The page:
While McCain's campaign has approximately $5 million cash on hand, Hayworth has been capitalizing on media appearances to increase the visibility of his edgy, outspoken persona.
(AP Photo/Susan Walsh)
In an interview on CNN, Hayworth explained his call for President Obama to release his birth certificate by saying, "For every race across the country, especially with identity theft in the news, it would be great that people can confirm who they say they are."
Sen. McCain has almost 28 years in Congress under his belt -- 24 years in the Senate and four in the House – which Hayworth said has been too long.
"I pledge to serve just two six years terms, two consecutive terms in the United States Senate for a total of twelve years," Hayworth told CBS News. "Then it will be time for me to come home, and for Arizonans to select another citizen to serve the United States Senate." "
If Hayworth wins two terms as a Senator, he would log 24 years in Congress. Hayworth served in the House of Representatives for six terms, from 1995 to 2007. He lost his seat to Rep. Harry Mitchell (D-Ariz.) in 2006, a year when Democrats won a narrow majority of the House after 12 years of Republican rule.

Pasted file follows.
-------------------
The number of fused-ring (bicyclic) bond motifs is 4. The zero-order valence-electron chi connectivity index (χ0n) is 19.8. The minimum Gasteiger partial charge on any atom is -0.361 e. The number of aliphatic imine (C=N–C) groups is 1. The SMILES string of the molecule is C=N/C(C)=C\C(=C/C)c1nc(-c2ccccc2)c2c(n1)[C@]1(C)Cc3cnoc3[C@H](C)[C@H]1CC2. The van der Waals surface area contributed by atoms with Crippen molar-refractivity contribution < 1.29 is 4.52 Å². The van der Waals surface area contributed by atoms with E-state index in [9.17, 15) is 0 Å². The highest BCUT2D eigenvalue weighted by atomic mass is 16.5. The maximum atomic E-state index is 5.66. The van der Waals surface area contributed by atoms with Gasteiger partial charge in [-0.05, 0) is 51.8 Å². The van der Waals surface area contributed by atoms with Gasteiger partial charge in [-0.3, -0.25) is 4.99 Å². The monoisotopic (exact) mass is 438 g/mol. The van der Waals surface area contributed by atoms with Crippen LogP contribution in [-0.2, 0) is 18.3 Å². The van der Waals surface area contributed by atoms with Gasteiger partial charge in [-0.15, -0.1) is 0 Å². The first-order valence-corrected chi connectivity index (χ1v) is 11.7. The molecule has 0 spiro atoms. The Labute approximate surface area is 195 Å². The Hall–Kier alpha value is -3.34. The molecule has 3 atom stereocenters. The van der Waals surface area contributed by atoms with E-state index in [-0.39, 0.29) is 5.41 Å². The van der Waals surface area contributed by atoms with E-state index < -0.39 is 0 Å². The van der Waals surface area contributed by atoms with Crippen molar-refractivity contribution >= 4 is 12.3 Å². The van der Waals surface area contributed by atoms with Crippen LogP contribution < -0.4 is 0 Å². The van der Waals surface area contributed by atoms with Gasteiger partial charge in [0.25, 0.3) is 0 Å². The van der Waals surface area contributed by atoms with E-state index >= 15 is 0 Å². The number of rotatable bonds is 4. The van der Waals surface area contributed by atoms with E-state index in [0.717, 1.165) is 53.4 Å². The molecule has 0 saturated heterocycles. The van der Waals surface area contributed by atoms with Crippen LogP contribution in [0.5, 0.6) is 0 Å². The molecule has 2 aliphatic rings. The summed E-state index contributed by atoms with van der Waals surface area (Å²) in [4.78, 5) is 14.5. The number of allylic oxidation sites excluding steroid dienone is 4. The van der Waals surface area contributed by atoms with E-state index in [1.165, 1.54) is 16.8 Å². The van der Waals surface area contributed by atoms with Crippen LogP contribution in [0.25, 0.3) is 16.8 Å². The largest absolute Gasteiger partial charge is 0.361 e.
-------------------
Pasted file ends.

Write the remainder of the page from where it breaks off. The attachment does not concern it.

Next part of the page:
Hayworth told CBS disagrees with the idea that the tax cuts he supported in 2001 and 2003 contributed to the national debt, arguing that the cuts kept "money in the pockets of Americans to save, send, and invest to fuel the fires of economic freedom" and "actually brought more revenues to the government."
"Tax cuts actually in the long term add revenues to the government because you actually build the economy – quite the opposite situation being offered by Mr. Obama and the Democrats right now, to tax and tax and tax and tax. And in so doing they will continue to hurt our economy. The way you get the budget back into balance is two things: cutting taxes and also reducing massive duplication of government programs. You have to cut taxes and cut the true cost of government, which is all the expenditures for all the programs that have grown too big and too inefficient."